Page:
• Disillusioned with the transition, many ordinary Yemenis – including Sunnis – supported the Houthis.
  • Alarmed by the rise of Houthis – believed to be backed militarily by regional Shia power Iran, Saudi Arabia and other mostly Sunni Arab states (UAE, Bahrain, Kuwait, Qatar, Jordan, Sudan, Egypt- mostly Sunni powers) began an air campaign (“Operation Decisive Storm”) aimed at restoring Mr Hadi’s government.
  • The coalition received logistical and intelligence support from the US, UK and France.
  • Four years on, the civil war has ground to a stalemate, with the al-Houthis hunkering it out in the north.
  • The United Nations has described Yemen to be currently in the grip of the world’s worst humanitarian catastrophe, with over 11,000 deaths and 3 million internally displaced.

A three-way conflict

  • The UAE-backed Southern Transitional Council (STC), which was formed in mid-2017, calls for an independent South Yemen and is vehemently against the presence of Islamists in Yemen such as Islah party (member of Saudi-led coalition), al-Qaeda in the Arabian Peninsula and the Islamic State.
  • Recently, the Southern Transitional Council (STC), a militia group that was fighting the Houthis as part of the Saudi-led coalition, turned against their masters and captured the presidential palace in Aden as well as the city’s main port.
  • In return, Saudi jets targeted STC fighters before a tenuous ceasefire set in. It now looks like a three-way conflict.
  • The STC wants the south to be an independent entity, like it was till the Yemeni unification in 1990.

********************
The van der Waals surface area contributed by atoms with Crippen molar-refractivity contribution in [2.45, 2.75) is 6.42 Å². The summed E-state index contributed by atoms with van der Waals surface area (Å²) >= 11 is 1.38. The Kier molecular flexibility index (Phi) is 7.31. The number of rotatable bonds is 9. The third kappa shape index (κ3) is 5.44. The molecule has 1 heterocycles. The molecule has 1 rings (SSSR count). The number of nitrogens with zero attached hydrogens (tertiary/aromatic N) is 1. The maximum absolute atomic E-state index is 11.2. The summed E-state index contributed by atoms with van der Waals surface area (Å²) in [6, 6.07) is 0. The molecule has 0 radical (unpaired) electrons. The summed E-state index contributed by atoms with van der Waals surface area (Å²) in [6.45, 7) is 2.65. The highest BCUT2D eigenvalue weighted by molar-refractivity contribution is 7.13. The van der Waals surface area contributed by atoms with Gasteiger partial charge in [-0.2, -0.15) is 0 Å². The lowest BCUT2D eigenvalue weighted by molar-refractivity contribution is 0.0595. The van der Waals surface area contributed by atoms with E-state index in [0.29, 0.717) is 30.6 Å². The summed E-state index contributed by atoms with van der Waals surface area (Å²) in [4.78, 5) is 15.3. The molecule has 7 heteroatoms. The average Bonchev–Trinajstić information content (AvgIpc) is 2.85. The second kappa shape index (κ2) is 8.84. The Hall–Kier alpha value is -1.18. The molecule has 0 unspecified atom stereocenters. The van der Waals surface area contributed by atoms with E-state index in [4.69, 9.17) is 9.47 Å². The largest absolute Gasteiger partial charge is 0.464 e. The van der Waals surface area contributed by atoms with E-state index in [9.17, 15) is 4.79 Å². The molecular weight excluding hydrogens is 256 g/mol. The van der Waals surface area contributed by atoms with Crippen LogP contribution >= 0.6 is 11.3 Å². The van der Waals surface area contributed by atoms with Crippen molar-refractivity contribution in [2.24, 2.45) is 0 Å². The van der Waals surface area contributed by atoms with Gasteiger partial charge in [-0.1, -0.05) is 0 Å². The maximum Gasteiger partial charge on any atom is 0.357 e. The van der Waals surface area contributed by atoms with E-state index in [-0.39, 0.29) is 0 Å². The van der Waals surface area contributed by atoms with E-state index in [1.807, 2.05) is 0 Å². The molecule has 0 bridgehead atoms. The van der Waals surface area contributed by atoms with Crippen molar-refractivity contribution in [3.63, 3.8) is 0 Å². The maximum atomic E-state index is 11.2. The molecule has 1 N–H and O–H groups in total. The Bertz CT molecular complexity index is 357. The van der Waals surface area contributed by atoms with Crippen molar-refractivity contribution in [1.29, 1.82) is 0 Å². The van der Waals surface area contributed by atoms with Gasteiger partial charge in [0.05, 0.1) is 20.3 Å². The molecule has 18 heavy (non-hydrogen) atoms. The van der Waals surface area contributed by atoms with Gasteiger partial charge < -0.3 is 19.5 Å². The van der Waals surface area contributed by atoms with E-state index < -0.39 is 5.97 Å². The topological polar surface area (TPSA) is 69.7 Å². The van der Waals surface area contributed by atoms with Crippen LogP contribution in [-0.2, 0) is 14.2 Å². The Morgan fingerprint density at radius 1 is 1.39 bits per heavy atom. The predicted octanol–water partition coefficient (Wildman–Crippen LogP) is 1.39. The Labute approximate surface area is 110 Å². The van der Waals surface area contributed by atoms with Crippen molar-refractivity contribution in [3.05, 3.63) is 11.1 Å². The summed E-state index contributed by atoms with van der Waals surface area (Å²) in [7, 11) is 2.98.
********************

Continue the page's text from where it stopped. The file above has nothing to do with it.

Other Related Aspects

  • Island of Socotra – a UNESCO world Heritage Site where UAE, coalition partner of Saudi Arabia had deployed its security forces.
  • Operation Golden Victory
  1. A large-scale ground operation to liberate Yemen’s Hodeidah city and its main port west of the country.
  2. It has been launched by Yemen forces supported by the Arab coalition led by Saudi Arabia.

Operation Rahat

  • It was launched by India to evacuate its citizens from Yemen in 2015 after an Arab coalition led by Saudi Arabia and UAE intervened in Yemen.
  • India has also teamed up with the United Arab Emirates in providing major humanitarian and post-traumatic medical support to the soldiers of Yemen who were injured in the ongoing war against the rebels of that country.
  • So far, India has treated victims from Iraq and Syria on a bilateral basis.
  • However, this is the first time that such an operation is being conducted through support from a third country – the UAE.

Forward Defence Doctrine

  • Iran has adopted a ‘forward defence’ doctrine which involves empowering militias and proxies in other countries, such as the Hezbollah in Lebanon, mobilisation units in Iraq and Syria, and the Houthis in Yemen.


  • Yemen borders both Saudi Arabia and Oman.
  • Yemen borders both Red Sea and Gulf of Aden.
  • While almost all Yemenis are Muslims, the population in the north is mostly Zaidi which is closer to the Shia sect followed in Iran.
  • The southerners are mostly Sunnis akin to a majority of the Gulf Cooperation Council (GCC) citizens.
  • Bab al-Mandeb Strait is a geo-strategic choke point connecting the Arabian Sea with the Red Sea onwards to the Suez Canal.
  • Most of India’s west-bound sea trade passes through Bab al Mandeb.